Commuters in Tokyo are getting a chance to experience some cutting-edge display technology starting on Thursday—although they might have to look hard to see it.
On three commuter trains, some traditional paper advertisements have been replaced with color e-paper displays. The displays, while technologically advanced, proved difficult to read during a demonstration Thursday.
The 13.1-inch displays are made by Hitachi and based on Bridgestone’s “electronic liquid powder” technology. There are two such displays on each of the three trains, mounted on the carriage wall at either end of the train.
Each display is connected to a smaller unit that contains companion electronics and an 8MB memory that can hold 37 advertisements. Each advertisement is shown for two minutes in a continuous cycle.
Electronic paper is still in its infancy. While it has been shown in prototype form for several years, the technology has only recently started making its way into commercial products. One of the highest-profile uses is Sony’s Sony Reader electronic book, but it uses only a monochrome display. Color e-paper development lags.
The displays in the trains offer relatively low resolution, at 50 dpi, and can display only eight colors. There’s also no backlight, so on-screen images appeared quite dark and advertisements utilizing dark colors, such as red and black, were relatively difficult to read. Reflections on the display’s protective plastic cover also caused problems.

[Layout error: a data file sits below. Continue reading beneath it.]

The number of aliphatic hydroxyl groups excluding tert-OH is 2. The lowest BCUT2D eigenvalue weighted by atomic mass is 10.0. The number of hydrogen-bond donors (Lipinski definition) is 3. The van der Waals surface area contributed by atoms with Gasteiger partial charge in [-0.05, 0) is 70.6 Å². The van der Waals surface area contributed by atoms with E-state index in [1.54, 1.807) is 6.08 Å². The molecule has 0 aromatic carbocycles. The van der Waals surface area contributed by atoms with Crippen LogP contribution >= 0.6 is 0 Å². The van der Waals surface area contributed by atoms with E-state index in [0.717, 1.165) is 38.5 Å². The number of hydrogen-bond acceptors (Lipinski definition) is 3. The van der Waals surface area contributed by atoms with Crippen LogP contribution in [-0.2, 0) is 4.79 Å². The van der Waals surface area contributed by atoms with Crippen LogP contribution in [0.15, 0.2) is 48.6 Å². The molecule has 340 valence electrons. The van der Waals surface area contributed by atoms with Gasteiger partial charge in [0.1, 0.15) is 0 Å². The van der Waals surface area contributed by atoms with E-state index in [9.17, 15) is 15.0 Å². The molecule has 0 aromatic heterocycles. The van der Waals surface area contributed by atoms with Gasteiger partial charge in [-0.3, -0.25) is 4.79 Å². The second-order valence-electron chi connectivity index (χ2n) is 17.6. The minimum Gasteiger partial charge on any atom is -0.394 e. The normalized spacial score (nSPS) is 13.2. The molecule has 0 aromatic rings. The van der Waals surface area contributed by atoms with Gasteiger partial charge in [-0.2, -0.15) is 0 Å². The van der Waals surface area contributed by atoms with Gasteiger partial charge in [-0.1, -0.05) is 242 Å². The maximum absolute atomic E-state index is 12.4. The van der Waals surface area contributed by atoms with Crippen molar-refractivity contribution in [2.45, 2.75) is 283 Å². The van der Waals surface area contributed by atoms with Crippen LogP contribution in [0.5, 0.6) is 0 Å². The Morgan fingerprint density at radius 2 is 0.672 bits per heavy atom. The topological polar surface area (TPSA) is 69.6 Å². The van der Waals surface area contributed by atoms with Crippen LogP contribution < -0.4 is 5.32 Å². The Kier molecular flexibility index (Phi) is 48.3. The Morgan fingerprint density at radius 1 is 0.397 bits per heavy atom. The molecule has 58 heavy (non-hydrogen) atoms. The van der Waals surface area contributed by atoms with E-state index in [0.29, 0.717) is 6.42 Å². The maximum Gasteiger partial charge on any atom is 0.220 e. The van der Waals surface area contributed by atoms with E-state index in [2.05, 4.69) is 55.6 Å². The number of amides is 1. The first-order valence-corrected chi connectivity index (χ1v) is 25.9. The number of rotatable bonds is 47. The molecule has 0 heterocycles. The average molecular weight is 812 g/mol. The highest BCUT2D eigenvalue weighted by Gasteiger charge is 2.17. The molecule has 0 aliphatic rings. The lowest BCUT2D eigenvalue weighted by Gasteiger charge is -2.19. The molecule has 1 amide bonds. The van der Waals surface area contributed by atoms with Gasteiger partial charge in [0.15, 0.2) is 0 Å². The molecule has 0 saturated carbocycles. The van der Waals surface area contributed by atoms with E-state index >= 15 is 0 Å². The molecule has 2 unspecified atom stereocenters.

The monthlong tests are relatively high-profile because the trains in question run on East Japan Railway’s Yamanote Line, which runs in a loop around the center of Tokyo. It’s used by about 3.5 million people each weekday, making it one of the city’s most important and heavily used railway lines.
The trial will gauge feedback from travelers and see how the system performs in a real-world environment, said Nobuyuki Ogura, a senior manager with Hitachi’s transportation information systems division in Tokyo. They follow a trial last year in which a monochrome e-paper display replaced a wall poster at Tokyo Station, he said.
Hitachi will continue working on the screens and hopes to have a commercial panel ready for use by March 2008, he said.
The Yamanote Line has 52 trains, and on each 11-car train there are 1,414 advertisements, for a total of 73,528 on the entire line. While 96 of the advertisements on each train are LCD displays, the rest must be changed by hand. The use of more digital advertisements would mean new content could be quickly transmitted to each display panel with little fuss.
The trial system that begins Thursday includes the ability to update advertisements via a 802.11b wireless LAN link to the panels.
Hitachi isn’t the only company working on color e-paper. Earlier this year, Fujitsu showed a prototype 7.8-inch panel that can display up to 4,096 colors. The display, which is the same size as a sheet of A5 paper, was built into a thin case in the form of an electronic book reader and was on show at the Ceatec exhibition in October.
By Martyn Williams, IDG News Service (Tokyo Bureau)
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